Spotted a meteor in Winnipeg? It’s likely not what you think
If you caught a glimpse of what looked like a meteor in Winnipeg skies over the last couple of days, it’s likely not what you think.
Photos have circulated across social media showing strange, cylindrical-like trails in the skies that look like meteors to some sky gazers.
Manitoba Museum Planetarium Astronomer Scott Young said he’s had several calls reporting meteor sightings that turned out to be nothing of the sort.
“I’ve had some calls where people say, ‘I saw this thing that looked like a meteor. I could see it for several minutes.’ None of them have turned out to be real meteors,” Young said.
CTV News submitted a photo of a similar sighting to Young for his analysis. He said in reality, the figure captured in the photo is likely a jet contrail – line-shaped clouds produced by aircraft exhaust fog or changes in air pressure. Young compares it to smoke that comes out of car tailpipes on a cold day.
“It looks very short because the weather conditions were such that the contrails were sort of fading away really quickly, so it didn’t like the typical one that stretches all the way across the sky. It was disappearing as the plane moved,” Young explained. “So it kind of looks like a meteor slowly moving across the sky.”
Young attributes the number of mistaken meteor sightings to the Orionid meteor shower currently happening over Manitoba. However, he says the full moon made it very difficult to spot.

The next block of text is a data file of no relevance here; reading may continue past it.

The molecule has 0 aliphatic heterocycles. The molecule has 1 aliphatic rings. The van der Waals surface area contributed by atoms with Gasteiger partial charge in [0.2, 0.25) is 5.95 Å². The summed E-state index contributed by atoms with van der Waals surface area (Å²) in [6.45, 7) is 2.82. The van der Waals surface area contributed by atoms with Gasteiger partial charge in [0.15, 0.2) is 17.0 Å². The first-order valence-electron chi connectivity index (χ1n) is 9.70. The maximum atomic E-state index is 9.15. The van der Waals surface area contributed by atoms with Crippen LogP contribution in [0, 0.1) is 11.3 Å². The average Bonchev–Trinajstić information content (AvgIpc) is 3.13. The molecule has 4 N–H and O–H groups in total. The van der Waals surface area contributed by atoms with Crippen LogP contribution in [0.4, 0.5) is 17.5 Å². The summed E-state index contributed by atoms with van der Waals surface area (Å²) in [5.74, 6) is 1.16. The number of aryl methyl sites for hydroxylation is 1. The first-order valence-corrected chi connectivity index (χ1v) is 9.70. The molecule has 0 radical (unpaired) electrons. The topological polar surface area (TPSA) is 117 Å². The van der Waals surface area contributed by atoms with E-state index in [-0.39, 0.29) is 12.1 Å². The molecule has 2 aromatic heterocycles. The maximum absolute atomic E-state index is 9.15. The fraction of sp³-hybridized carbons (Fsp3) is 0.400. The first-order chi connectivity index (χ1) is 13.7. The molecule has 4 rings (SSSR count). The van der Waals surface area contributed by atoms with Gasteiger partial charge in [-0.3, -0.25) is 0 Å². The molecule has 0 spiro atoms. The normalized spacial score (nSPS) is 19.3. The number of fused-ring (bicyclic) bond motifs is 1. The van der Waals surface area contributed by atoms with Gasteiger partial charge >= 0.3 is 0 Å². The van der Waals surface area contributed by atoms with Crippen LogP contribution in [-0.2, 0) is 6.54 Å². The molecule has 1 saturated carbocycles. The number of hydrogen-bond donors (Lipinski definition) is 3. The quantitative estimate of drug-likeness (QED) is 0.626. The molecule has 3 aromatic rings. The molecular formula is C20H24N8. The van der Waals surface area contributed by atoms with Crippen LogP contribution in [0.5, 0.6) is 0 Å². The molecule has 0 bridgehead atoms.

“Basically, the moon right now is washing out the meteor shower, so this isn’t one that I recommend people go looking for,” he said, noting December’s Geminid meteor shower could present a better viewing opportunity.
Young said it can be tough to spot the difference between contrails and meteors, especially if the sun is lighting up the contrail from underneath. However, he said generally a meteor will glow and is not just a silhouette against a brighter sky, like a contrail. Meteors also move very quickly and are generally only visible to the human eye for a few seconds.
“A really long one might last five seconds, but anything longer than that is pretty much not a meteor,” he said.
Scott said in addition to jet contrails, folks have also mistaken the International Space Station for a meteor, which has been above Winnipeg in recent days.